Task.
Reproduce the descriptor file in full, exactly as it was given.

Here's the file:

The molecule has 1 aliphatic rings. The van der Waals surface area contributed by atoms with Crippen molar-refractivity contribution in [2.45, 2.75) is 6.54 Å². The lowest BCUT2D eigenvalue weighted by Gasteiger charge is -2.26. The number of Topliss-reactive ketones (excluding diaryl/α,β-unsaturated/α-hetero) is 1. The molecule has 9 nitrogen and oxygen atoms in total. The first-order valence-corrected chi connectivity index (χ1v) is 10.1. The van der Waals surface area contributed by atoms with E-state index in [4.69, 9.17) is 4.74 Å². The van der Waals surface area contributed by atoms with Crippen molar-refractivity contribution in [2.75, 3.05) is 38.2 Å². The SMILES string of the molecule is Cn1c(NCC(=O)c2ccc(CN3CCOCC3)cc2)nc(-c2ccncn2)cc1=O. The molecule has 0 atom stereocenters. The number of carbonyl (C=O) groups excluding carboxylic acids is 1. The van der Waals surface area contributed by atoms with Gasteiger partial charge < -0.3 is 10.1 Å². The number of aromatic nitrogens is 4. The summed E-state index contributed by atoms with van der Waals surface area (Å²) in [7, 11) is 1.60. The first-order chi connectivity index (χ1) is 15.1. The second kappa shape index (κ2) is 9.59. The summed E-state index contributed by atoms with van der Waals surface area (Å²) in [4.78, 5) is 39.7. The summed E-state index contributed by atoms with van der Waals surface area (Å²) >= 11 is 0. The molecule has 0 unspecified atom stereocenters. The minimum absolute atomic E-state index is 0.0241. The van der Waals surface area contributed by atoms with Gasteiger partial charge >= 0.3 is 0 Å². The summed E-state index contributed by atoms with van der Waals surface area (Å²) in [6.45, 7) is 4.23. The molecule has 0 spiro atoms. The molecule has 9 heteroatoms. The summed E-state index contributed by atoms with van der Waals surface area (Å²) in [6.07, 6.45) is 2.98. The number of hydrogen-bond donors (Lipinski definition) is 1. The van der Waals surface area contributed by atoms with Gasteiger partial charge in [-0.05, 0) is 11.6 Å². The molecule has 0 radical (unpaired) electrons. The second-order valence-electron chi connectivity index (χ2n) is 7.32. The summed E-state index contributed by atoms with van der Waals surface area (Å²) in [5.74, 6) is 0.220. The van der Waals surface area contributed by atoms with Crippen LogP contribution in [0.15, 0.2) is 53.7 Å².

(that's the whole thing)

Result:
The molecule has 1 aliphatic rings. The van der Waals surface area contributed by atoms with Crippen molar-refractivity contribution in [2.45, 2.75) is 6.54 Å². The lowest BCUT2D eigenvalue weighted by Gasteiger charge is -2.26. The number of Topliss-reactive ketones (excluding diaryl/α,β-unsaturated/α-hetero) is 1. The molecule has 9 nitrogen and oxygen atoms in total. The first-order valence-corrected chi connectivity index (χ1v) is 10.1. The van der Waals surface area contributed by atoms with E-state index in [4.69, 9.17) is 4.74 Å². The van der Waals surface area contributed by atoms with Crippen molar-refractivity contribution in [2.75, 3.05) is 38.2 Å². The SMILES string of the molecule is Cn1c(NCC(=O)c2ccc(CN3CCOCC3)cc2)nc(-c2ccncn2)cc1=O. The molecule has 0 atom stereocenters. The number of carbonyl (C=O) groups excluding carboxylic acids is 1. The van der Waals surface area contributed by atoms with Gasteiger partial charge < -0.3 is 10.1 Å². The number of aromatic nitrogens is 4. The summed E-state index contributed by atoms with van der Waals surface area (Å²) in [7, 11) is 1.60. The first-order chi connectivity index (χ1) is 15.1. The second kappa shape index (κ2) is 9.59. The summed E-state index contributed by atoms with van der Waals surface area (Å²) in [4.78, 5) is 39.7. The summed E-state index contributed by atoms with van der Waals surface area (Å²) >= 11 is 0. The molecule has 0 unspecified atom stereocenters. The minimum absolute atomic E-state index is 0.0241. The van der Waals surface area contributed by atoms with Gasteiger partial charge >= 0.3 is 0 Å². The summed E-state index contributed by atoms with van der Waals surface area (Å²) in [6.45, 7) is 4.23. The molecule has 0 spiro atoms. The molecule has 9 heteroatoms. The summed E-state index contributed by atoms with van der Waals surface area (Å²) in [6.07, 6.45) is 2.98. The number of hydrogen-bond donors (Lipinski definition) is 1. The van der Waals surface area contributed by atoms with Gasteiger partial charge in [-0.05, 0) is 11.6 Å². The molecule has 0 radical (unpaired) electrons. The second-order valence-electron chi connectivity index (χ2n) is 7.32. The summed E-state index contributed by atoms with van der Waals surface area (Å²) in [5.74, 6) is 0.220. The van der Waals surface area contributed by atoms with Crippen LogP contribution in [0.15, 0.2) is 53.7 Å².